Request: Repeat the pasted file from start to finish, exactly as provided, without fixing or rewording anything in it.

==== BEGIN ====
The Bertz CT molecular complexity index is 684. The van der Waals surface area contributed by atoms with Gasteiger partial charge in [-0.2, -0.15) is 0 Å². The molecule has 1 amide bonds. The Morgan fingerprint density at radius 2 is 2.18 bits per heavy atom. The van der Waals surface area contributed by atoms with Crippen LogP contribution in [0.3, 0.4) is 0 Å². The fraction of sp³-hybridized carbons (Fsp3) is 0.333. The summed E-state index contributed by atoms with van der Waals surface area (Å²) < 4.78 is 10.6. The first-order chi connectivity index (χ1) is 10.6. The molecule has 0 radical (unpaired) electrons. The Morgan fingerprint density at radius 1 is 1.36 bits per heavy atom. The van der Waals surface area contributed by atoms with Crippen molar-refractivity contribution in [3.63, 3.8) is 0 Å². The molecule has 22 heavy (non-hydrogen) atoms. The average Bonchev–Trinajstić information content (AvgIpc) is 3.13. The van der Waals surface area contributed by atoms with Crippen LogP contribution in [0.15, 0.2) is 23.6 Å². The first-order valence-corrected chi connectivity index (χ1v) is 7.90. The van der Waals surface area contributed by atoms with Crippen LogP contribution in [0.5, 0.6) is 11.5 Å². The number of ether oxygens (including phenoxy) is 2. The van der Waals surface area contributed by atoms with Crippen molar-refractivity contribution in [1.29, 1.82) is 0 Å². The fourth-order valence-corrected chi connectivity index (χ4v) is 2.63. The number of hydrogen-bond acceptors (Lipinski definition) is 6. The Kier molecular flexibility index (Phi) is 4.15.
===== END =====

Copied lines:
The Bertz CT molecular complexity index is 684. The van der Waals surface area contributed by atoms with Gasteiger partial charge in [-0.2, -0.15) is 0 Å². The molecule has 1 amide bonds. The Morgan fingerprint density at radius 2 is 2.18 bits per heavy atom. The van der Waals surface area contributed by atoms with Crippen LogP contribution in [0.3, 0.4) is 0 Å². The fraction of sp³-hybridized carbons (Fsp3) is 0.333. The summed E-state index contributed by atoms with van der Waals surface area (Å²) < 4.78 is 10.6. The first-order chi connectivity index (χ1) is 10.6. The molecule has 0 radical (unpaired) electrons. The Morgan fingerprint density at radius 1 is 1.36 bits per heavy atom. The van der Waals surface area contributed by atoms with Crippen molar-refractivity contribution in [3.63, 3.8) is 0 Å². The molecule has 22 heavy (non-hydrogen) atoms. The average Bonchev–Trinajstić information content (AvgIpc) is 3.13. The van der Waals surface area contributed by atoms with Crippen LogP contribution in [0.15, 0.2) is 23.6 Å². The first-order valence-corrected chi connectivity index (χ1v) is 7.90. The van der Waals surface area contributed by atoms with Crippen LogP contribution in [0.5, 0.6) is 11.5 Å². The number of ether oxygens (including phenoxy) is 2. The van der Waals surface area contributed by atoms with Crippen molar-refractivity contribution in [1.29, 1.82) is 0 Å². The fourth-order valence-corrected chi connectivity index (χ4v) is 2.63. The number of hydrogen-bond acceptors (Lipinski definition) is 6. The Kier molecular flexibility index (Phi) is 4.15.